Monday, August 4, 2008

chapter 1 of New Orleans food

I have now been to a few New Orleans places and rather than writing one for each I will compile them all into one entry. My hope is that I will re-visit these places and write individual posts that give them the individual attention they deserve.

1) Lebanon's: rather than chips and salsa or bread and olive oil you get as a starter at Mexican or Italian restaurants, this place offers pita bread and hummus to customers. I quite enjoy hummus and pita so this was a wonderful surprise, and I discovered that you can request wheat pita if you are after a healthier alternative. A couple people I went with raved about the spinach salad which to be honest looked amazing, but I decided to try a falafel. The falafel was good, the hummus was a bit too tangy for my likings so I was unable to finish that last couple bites. It was a filling meal that ended up being messier than I had expected

2) Neutral Ground Coffeehouse: I'm not entirely sure how to accurately describe this place because I've never been to a place like it before. It has the vibe of a very mellow Albatross in that it provides an atmosphere of playing board games, only it is not nearly as crowded or loud. But, it is a coffeehouse, not a bar. I went on a Sunday because Sunday night the coffeehouse has open mic night beginning at 7:30pm. There is actually a bible study that meets on Sundays at 7pm at the coffeehouse and I ended up going with some friends who attend the church that hosts the study, we went to hear the study and stay to watch some friends perform at open mic. I have to be honest I didn't actually buy anything because I am still looking for a job thus money is limited, but the atmosphere at the place was so great that once I have a job I am totally hoping to spend some money on lattes and teas. The performances were really good, too. There were a couple performers who are from New Orleans, so their songs were about the city and the people and the experiences. I love when performers are completely vulnerable and you can tell that they are singing straight from their heart. John Earl is one of my favorite performers of the night and the reaction of the crowd when he finished made it clear that I was not the only one in the place who thoroughly enjoyed the performance. He opened with a song called Suicide Rewind about a suicide attempt turned into a call for God, it was a really big song to start with but it showed the audience that he was for real. Another song he sang was Gold Beneath Your Feet which was inspired by the sirens that ring along the streets of New Orleans, it is a song that reminded me of how much people love this city and how much they yearn to see a brighter day for the city, and that's a cry I share.
My words really don't properly convey John Earls talent.

3) Juan's Flying Burrito: Pretty good Mexican food, I ordered something simple because the Popeyes from the night before had kind of made me hate myself.
side note: I like Popeyes, I mean its fried food so its kind of hard to say no but the truth is that it is one of those foods that after you eat it you immediatly regret the decision because the grease kind of makes your insides cry.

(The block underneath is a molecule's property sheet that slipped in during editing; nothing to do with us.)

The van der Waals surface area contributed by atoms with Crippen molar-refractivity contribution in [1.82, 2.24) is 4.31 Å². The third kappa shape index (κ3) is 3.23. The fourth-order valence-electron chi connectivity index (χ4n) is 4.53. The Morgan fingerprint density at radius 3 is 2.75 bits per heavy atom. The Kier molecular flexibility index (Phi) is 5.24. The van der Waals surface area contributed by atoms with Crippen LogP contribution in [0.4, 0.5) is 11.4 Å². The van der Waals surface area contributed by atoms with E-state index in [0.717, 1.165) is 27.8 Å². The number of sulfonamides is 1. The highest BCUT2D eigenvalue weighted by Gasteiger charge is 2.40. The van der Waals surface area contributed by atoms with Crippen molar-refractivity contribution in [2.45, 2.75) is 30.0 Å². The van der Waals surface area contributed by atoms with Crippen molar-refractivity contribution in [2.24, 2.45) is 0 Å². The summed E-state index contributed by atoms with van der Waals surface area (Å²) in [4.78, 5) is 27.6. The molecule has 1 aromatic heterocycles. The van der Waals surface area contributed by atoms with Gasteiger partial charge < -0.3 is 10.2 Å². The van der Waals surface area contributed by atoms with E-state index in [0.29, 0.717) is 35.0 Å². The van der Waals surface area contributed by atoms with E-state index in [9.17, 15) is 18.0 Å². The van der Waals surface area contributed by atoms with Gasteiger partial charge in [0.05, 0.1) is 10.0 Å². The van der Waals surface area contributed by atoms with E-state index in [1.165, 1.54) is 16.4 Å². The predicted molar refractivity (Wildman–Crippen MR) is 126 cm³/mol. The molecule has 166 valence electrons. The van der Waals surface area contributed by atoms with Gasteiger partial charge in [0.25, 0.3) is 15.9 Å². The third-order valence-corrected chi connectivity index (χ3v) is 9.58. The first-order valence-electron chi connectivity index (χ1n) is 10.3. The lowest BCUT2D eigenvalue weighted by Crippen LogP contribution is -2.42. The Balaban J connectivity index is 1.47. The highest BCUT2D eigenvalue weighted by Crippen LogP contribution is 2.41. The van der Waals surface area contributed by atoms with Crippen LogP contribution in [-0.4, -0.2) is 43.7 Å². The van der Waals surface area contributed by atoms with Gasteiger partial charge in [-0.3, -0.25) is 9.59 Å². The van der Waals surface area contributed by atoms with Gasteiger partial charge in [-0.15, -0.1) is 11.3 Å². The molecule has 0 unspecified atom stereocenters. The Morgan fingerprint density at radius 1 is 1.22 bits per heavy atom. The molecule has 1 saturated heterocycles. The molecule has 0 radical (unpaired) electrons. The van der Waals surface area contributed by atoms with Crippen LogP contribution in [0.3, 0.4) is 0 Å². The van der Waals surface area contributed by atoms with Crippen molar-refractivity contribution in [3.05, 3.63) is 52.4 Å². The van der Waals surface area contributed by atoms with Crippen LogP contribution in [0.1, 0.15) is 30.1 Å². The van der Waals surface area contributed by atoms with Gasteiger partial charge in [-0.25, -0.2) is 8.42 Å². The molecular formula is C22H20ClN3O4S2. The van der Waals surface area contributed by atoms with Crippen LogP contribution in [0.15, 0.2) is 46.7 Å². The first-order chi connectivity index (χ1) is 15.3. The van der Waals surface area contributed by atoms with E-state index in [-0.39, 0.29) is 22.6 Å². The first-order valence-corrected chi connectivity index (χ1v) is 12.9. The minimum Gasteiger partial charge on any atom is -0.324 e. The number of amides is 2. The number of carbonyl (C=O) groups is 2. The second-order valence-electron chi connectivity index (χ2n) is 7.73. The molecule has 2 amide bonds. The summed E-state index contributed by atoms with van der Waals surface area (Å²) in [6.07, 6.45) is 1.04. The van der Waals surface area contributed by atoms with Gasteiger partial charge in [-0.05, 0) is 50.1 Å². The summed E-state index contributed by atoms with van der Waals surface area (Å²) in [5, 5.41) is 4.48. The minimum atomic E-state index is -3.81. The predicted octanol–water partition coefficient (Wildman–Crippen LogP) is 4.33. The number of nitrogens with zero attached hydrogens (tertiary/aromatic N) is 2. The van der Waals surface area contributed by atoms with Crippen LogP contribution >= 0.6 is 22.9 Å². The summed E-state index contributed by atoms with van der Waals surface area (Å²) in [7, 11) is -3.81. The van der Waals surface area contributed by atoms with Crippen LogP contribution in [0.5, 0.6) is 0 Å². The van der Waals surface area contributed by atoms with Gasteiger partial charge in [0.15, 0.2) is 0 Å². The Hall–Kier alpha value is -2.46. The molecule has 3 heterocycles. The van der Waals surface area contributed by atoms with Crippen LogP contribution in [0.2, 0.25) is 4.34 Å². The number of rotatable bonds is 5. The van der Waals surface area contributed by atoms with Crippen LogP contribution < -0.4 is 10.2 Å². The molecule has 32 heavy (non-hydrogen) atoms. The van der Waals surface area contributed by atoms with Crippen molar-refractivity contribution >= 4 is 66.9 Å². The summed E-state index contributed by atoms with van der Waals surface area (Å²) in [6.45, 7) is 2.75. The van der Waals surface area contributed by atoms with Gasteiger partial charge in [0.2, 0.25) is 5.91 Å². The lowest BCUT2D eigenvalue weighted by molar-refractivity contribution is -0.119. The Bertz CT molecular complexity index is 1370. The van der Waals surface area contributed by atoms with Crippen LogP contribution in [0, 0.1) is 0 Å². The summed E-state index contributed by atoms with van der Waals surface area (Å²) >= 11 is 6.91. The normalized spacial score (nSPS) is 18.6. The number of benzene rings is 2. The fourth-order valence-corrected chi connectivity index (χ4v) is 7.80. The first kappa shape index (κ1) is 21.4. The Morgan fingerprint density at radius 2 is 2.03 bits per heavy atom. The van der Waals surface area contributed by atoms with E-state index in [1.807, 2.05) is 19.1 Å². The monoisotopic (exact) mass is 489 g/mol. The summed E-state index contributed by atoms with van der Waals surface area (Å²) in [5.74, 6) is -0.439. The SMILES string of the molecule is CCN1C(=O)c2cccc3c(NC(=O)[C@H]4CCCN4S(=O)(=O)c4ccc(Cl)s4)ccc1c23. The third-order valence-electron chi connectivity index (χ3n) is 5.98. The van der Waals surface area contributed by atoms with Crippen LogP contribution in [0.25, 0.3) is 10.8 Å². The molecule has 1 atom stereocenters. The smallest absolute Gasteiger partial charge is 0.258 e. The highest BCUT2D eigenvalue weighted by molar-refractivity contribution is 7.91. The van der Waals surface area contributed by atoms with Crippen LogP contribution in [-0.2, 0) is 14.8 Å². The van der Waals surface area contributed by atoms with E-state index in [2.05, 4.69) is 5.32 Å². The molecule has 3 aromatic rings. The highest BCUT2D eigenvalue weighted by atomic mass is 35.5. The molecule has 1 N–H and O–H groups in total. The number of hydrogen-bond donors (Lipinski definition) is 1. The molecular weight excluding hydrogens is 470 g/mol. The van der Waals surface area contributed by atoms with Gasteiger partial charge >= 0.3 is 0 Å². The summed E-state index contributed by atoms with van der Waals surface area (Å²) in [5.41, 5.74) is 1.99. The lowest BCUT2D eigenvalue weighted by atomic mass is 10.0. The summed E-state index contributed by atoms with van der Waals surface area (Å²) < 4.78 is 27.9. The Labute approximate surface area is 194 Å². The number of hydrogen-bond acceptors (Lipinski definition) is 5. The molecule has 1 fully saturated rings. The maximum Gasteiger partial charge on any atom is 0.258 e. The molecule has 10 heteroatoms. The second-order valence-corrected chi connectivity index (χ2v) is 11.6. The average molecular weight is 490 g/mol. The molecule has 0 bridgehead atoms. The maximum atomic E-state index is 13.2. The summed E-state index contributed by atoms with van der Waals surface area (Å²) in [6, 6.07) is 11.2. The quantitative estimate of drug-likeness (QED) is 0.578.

Anyways, at Juan's Flying Burrito I ordered bean tacos and opted for an avocado addition (I'm from California, I HAVE to have my avocado!). The avocado was a little brown but it wasn't bad. I have to continually remind myself that California is an anomaly and that I shouldn't be disappointed if produce in other places does not live up to the high standards I have acquired as a California-native. The truth is that the tacos were good, a little greasy and the filling was more than the wheat tortillas could carry which made it a bit of a mess, but the meal was good and I will be re-visiting the place because I liked it so much. The chips and salsa were good, too, the chips weren't too salty which I found is a common problem and the salsa was just the right amount of hot for my taste buds to handle. I know this review lacks enthusiasm and I am probably not doing a very good job of convincing people that it is worth visiting, but I think its worth checking out because I have heard numerous people talk it up.

4) Rue de La Course: I actually visited this cafe for the first time two years ago when I was down for summer project, it was the first place I visited with my Bible study so it has this special place in my heart. Today when I went back for a team meeting it had a nostalgic feel. It is in a really nice (in an old sense) building that was once a bank. The ceilings are very high and decorated in wood etchings. The cafe is actually pretty popular among medical students (so I hear, and I did see a couple people in scrubs while I was there). It vaguely reminds me of Morrison reading room although I am not entirely sure, I think it must be something in the design and the fact that it was filled with people reading. I had an Iced Chai which was good, but expensive. I spent $4 on a medium and the thing with this place is that the menu doesn't list prices so you are unpleasantly surprised by the total after you have already put in the order. I recommend coming here to study because the atmosphere promotes that, but bring your own drink and if you feel guilty about being there and not buying a drink, go with a frivolous friend who will by a drink. BONUS *This place does have WiFi*

Good grief, only four days in New Orleans and I already have four places to talk about. I need to slow down or else I'm going to pull something.

1 comment:

Stephanie said...

yay cindy!! i'm so proud of you. but note: this food blog lacks pictures. i need to see it!

hope new orleans loves you as much as you do it